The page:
Elderberry is one of the oldest and most commonly used medicinal plants in the world and has long been a go-to remedy for treating inflammation and upper respiratory diseases. But is elderberry’s reputation warranted? Does elderberry really work for colds? And is elderberry good for the flu?
Modern-day science has discovered numerous health benefits of elderberry as it relates to the common cold, influenza, and other types of immun suppressant conditions. What we want to know is whether or not elderberry can actually help you recover more quickly if your immune system us under attack.
What Is Elderberry?
The elderberry plant (Sambucus nigra, S. canadensis, S. caerulea), also known as Black Elder, European Elder, and Elder Flower, belongs to a family of flowering shrubs known as Sambucus or Elder. Originally native to Europe, this family of plants has now become naturalized in many parts of the world, including the U.S.
Cultivated for both medicinal and food purposes, the dark purple-black Sambucus berries are traditionally used to make teas, jams, pies, syrups, cordials, and wine.
Sambucus Nigra Is Recognized as a Safe Herbal Supplement
Sambucus nigra (black elderberry or Black Elder) is widely available commercially in the form of tablets, capsules, syrups, and gummies. In general, elderberry products are considered to be herbal supplements and are not FDA-approved for any indication, although the FDA has classified Black Elder as GRAS or “generally recognised as safe”.
The European elderberry (S. nigra L) contains anthocyanins, flavonoids, and other bioactive polyphenolic compounds that have been shown to contribute to its powerful antioxidant capacity. Other species of elderberries also contain these compounds, including the American (S. canadensis) and Blue Elder (S. caerulea), but S. nigra L is the variant of elderberry most studied and the most commonly used in supplements.
The Health Benefits of Elderberry: Is Elderberry Good for Colds and Flu?
Hippocrates (The Father of Modern Medicine) is credited with proclaiming 2,000 years ago that “This plant of God heals anything it touches!” Folk healers agreed with him and have used black elderberry for centuries to treat flu, cold, and sinusitis and its associated symptoms such as cough and sore throat.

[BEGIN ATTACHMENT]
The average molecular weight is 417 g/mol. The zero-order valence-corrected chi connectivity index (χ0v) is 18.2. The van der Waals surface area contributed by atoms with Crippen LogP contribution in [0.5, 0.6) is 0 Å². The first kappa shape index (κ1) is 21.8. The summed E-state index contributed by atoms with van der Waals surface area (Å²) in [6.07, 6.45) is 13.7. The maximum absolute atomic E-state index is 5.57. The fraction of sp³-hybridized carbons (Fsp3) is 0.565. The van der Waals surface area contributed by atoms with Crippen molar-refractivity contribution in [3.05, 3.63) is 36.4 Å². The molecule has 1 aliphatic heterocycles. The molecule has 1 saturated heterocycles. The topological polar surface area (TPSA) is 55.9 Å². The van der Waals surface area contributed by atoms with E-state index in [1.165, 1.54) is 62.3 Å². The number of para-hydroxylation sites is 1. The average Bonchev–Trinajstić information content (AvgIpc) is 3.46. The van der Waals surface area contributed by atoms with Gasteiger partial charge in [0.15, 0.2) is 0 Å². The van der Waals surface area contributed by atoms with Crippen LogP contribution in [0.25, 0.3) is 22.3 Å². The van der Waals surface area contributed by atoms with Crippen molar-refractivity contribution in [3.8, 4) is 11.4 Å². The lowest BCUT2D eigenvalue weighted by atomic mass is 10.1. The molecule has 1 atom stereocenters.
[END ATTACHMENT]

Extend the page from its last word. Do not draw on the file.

Modern-day scientific and clinical evidence concerning black elderberry’s antibacterial and antiviral properties appears to support the wisdom of these ancient healers.
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Elderberry Is Both Antibacterial & Antiviral
For instance, in laboratory experiments, a standardized elderberry liquid extract was shown to have antimicrobial activity against multiple bacterial species that are responsible for upper respiratory tract infections.
This liquid extract was also shown to block the propagation of human flu viruses in laboratory experiments. A virus cannot reproduce on its own, but can only do so inside the cells of its living hosts. Each infected host cell is forced to rapidly produce thousands of identical copies of the original virus. This is known as virus propagation.
Elderberry Helps Fight Flu & Herpes Viruses
Elderberry had also previously been reported to have antiviral activity against flu viruses and the herpes simplex viruses HSV-1 and HSV-2, which cause cold sores and genital herpes, respectively.
In a laboratory experiment, two bioactive flavonoid compounds from elderberry extract (S. nigra L) were shown to bind to human flu viral particles, and when bound, block the ability of these viruses to infect host cells. S. nigra L extract was also seen to inhibit infectious bronchitis virus at an early point during infection, likely by rendering the virus unable to infect host cells.
Sambucus Nigra Acts in Multiple Ways Against the Flu Virus
Similarly, researchers from the University of Sydney’s Faculty of Engineering and IT have shown that Black Elder juice was effective at stopping the flu virus from infecting human cells in culture.
To their surprise, Black Elder juice was much more effective at preventing viral propagation at later stages in the flu cycle, after the cells had already been infected with the virus. These results indicate that elderberry acts in multiple ways against flu viruses.
Is Elderberry an Effective Therapy for People with Viral Flu Infections?